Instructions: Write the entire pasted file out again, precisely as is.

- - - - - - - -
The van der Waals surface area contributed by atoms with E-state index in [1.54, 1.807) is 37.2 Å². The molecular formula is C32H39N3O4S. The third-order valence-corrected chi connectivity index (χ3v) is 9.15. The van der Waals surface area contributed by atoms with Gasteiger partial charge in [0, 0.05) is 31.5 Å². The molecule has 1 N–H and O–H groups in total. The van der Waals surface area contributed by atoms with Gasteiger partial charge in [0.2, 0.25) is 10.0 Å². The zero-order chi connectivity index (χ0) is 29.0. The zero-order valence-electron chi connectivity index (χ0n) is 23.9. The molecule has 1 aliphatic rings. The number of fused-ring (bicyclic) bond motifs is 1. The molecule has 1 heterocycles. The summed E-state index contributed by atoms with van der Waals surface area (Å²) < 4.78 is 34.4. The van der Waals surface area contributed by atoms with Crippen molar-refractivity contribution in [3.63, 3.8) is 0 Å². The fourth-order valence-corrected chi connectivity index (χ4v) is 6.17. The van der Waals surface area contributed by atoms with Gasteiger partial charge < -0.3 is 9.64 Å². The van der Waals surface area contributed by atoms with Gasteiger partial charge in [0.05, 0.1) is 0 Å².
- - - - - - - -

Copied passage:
The van der Waals surface area contributed by atoms with E-state index in [1.54, 1.807) is 37.2 Å². The molecular formula is C32H39N3O4S. The third-order valence-corrected chi connectivity index (χ3v) is 9.15. The van der Waals surface area contributed by atoms with Gasteiger partial charge in [0, 0.05) is 31.5 Å². The molecule has 1 N–H and O–H groups in total. The van der Waals surface area contributed by atoms with Gasteiger partial charge in [0.2, 0.25) is 10.0 Å². The zero-order chi connectivity index (χ0) is 29.0. The zero-order valence-electron chi connectivity index (χ0n) is 23.9. The molecule has 1 aliphatic rings. The number of fused-ring (bicyclic) bond motifs is 1. The molecule has 1 heterocycles. The summed E-state index contributed by atoms with van der Waals surface area (Å²) < 4.78 is 34.4. The van der Waals surface area contributed by atoms with Crippen molar-refractivity contribution in [3.63, 3.8) is 0 Å². The fourth-order valence-corrected chi connectivity index (χ4v) is 6.17. The van der Waals surface area contributed by atoms with Gasteiger partial charge < -0.3 is 9.64 Å². The van der Waals surface area contributed by atoms with Gasteiger partial charge in [0.05, 0.1) is 0 Å².